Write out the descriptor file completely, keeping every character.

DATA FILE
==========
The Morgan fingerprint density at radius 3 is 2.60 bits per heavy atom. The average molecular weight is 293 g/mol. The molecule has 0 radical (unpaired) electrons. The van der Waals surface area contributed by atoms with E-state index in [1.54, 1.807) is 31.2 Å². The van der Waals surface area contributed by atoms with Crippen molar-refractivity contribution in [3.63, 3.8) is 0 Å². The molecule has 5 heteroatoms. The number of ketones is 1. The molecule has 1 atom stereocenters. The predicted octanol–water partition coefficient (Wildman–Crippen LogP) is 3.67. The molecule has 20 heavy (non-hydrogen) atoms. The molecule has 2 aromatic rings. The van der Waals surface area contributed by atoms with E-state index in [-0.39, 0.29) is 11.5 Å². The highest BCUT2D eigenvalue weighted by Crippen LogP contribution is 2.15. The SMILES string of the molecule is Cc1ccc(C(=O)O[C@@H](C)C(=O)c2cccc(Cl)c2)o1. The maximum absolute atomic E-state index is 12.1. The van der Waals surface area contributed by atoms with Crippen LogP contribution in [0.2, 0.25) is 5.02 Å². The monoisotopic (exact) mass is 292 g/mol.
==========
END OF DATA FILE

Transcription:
The Morgan fingerprint density at radius 3 is 2.60 bits per heavy atom. The average molecular weight is 293 g/mol. The molecule has 0 radical (unpaired) electrons. The van der Waals surface area contributed by atoms with E-state index in [1.54, 1.807) is 31.2 Å². The van der Waals surface area contributed by atoms with Crippen molar-refractivity contribution in [3.63, 3.8) is 0 Å². The molecule has 5 heteroatoms. The number of ketones is 1. The molecule has 1 atom stereocenters. The predicted octanol–water partition coefficient (Wildman–Crippen LogP) is 3.67. The molecule has 20 heavy (non-hydrogen) atoms. The molecule has 2 aromatic rings. The van der Waals surface area contributed by atoms with E-state index in [-0.39, 0.29) is 11.5 Å². The highest BCUT2D eigenvalue weighted by Crippen LogP contribution is 2.15. The SMILES string of the molecule is Cc1ccc(C(=O)O[C@@H](C)C(=O)c2cccc(Cl)c2)o1. The maximum absolute atomic E-state index is 12.1. The van der Waals surface area contributed by atoms with Crippen LogP contribution in [0.2, 0.25) is 5.02 Å². The monoisotopic (exact) mass is 292 g/mol.